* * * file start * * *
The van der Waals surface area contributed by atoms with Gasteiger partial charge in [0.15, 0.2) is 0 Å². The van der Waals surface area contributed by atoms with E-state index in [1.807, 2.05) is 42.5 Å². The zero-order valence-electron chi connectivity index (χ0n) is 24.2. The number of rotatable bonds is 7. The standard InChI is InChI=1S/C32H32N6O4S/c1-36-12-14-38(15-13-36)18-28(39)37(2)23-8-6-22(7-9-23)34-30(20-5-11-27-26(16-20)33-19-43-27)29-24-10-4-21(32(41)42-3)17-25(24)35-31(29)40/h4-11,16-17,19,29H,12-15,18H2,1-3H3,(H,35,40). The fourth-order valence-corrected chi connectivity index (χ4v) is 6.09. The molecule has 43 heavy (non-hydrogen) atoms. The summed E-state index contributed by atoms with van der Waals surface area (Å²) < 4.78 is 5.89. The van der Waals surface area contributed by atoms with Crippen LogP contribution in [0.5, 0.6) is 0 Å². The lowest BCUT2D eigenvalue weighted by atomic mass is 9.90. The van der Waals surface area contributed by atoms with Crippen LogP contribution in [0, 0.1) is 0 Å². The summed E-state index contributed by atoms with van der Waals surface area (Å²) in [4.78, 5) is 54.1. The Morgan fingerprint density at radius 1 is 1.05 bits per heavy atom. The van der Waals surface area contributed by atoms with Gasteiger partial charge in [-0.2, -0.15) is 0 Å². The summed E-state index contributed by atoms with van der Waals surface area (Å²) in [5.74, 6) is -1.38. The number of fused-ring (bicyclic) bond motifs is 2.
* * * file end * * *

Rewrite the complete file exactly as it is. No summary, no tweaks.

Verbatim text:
The van der Waals surface area contributed by atoms with Gasteiger partial charge in [0.15, 0.2) is 0 Å². The van der Waals surface area contributed by atoms with E-state index in [1.807, 2.05) is 42.5 Å². The zero-order valence-electron chi connectivity index (χ0n) is 24.2. The number of rotatable bonds is 7. The standard InChI is InChI=1S/C32H32N6O4S/c1-36-12-14-38(15-13-36)18-28(39)37(2)23-8-6-22(7-9-23)34-30(20-5-11-27-26(16-20)33-19-43-27)29-24-10-4-21(32(41)42-3)17-25(24)35-31(29)40/h4-11,16-17,19,29H,12-15,18H2,1-3H3,(H,35,40). The fourth-order valence-corrected chi connectivity index (χ4v) is 6.09. The molecule has 43 heavy (non-hydrogen) atoms. The summed E-state index contributed by atoms with van der Waals surface area (Å²) < 4.78 is 5.89. The van der Waals surface area contributed by atoms with Crippen LogP contribution in [0.5, 0.6) is 0 Å². The lowest BCUT2D eigenvalue weighted by atomic mass is 9.90. The van der Waals surface area contributed by atoms with Crippen LogP contribution in [0, 0.1) is 0 Å². The summed E-state index contributed by atoms with van der Waals surface area (Å²) in [4.78, 5) is 54.1. The Morgan fingerprint density at radius 1 is 1.05 bits per heavy atom. The van der Waals surface area contributed by atoms with Gasteiger partial charge in [-0.2, -0.15) is 0 Å². The summed E-state index contributed by atoms with van der Waals surface area (Å²) in [5.74, 6) is -1.38. The number of fused-ring (bicyclic) bond motifs is 2.